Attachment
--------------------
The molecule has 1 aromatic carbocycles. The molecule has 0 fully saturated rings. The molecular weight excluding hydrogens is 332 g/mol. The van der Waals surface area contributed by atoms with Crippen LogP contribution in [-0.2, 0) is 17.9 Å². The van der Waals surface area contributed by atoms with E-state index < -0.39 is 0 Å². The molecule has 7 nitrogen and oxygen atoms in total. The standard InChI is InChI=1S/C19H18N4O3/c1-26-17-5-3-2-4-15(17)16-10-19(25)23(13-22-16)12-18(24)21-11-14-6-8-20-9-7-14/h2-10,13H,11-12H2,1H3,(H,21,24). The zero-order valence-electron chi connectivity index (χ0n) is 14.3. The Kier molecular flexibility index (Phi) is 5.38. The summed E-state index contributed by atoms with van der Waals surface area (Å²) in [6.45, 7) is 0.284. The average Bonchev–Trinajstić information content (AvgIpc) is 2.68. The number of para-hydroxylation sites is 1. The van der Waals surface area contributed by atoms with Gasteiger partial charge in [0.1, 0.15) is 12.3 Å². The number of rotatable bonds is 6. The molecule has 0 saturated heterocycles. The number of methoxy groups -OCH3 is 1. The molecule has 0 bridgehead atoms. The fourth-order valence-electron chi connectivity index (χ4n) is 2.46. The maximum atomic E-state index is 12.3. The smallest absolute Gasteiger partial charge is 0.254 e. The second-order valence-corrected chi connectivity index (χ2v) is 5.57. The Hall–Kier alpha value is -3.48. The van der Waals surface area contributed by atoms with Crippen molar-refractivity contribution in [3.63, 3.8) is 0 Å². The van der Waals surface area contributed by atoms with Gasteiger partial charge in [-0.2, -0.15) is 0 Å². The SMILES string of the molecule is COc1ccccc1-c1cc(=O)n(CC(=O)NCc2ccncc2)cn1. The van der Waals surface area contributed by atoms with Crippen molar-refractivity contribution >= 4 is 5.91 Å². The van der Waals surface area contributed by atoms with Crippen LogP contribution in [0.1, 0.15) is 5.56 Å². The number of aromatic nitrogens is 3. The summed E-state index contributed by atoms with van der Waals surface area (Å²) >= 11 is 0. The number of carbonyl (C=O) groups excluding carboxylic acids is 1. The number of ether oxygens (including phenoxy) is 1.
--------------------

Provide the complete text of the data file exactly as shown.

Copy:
The molecule has 1 aromatic carbocycles. The molecule has 0 fully saturated rings. The molecular weight excluding hydrogens is 332 g/mol. The van der Waals surface area contributed by atoms with Crippen LogP contribution in [-0.2, 0) is 17.9 Å². The van der Waals surface area contributed by atoms with E-state index < -0.39 is 0 Å². The molecule has 7 nitrogen and oxygen atoms in total. The standard InChI is InChI=1S/C19H18N4O3/c1-26-17-5-3-2-4-15(17)16-10-19(25)23(13-22-16)12-18(24)21-11-14-6-8-20-9-7-14/h2-10,13H,11-12H2,1H3,(H,21,24). The zero-order valence-electron chi connectivity index (χ0n) is 14.3. The Kier molecular flexibility index (Phi) is 5.38. The summed E-state index contributed by atoms with van der Waals surface area (Å²) in [6.45, 7) is 0.284. The average Bonchev–Trinajstić information content (AvgIpc) is 2.68. The number of para-hydroxylation sites is 1. The van der Waals surface area contributed by atoms with Gasteiger partial charge in [0.1, 0.15) is 12.3 Å². The number of rotatable bonds is 6. The molecule has 0 saturated heterocycles. The number of methoxy groups -OCH3 is 1. The molecule has 0 bridgehead atoms. The fourth-order valence-electron chi connectivity index (χ4n) is 2.46. The maximum atomic E-state index is 12.3. The smallest absolute Gasteiger partial charge is 0.254 e. The second-order valence-corrected chi connectivity index (χ2v) is 5.57. The Hall–Kier alpha value is -3.48. The van der Waals surface area contributed by atoms with Crippen molar-refractivity contribution in [3.63, 3.8) is 0 Å². The van der Waals surface area contributed by atoms with Gasteiger partial charge in [-0.2, -0.15) is 0 Å². The SMILES string of the molecule is COc1ccccc1-c1cc(=O)n(CC(=O)NCc2ccncc2)cn1. The van der Waals surface area contributed by atoms with Crippen molar-refractivity contribution >= 4 is 5.91 Å². The van der Waals surface area contributed by atoms with Crippen LogP contribution in [0.1, 0.15) is 5.56 Å². The number of aromatic nitrogens is 3. The summed E-state index contributed by atoms with van der Waals surface area (Å²) >= 11 is 0. The number of carbonyl (C=O) groups excluding carboxylic acids is 1. The number of ether oxygens (including phenoxy) is 1.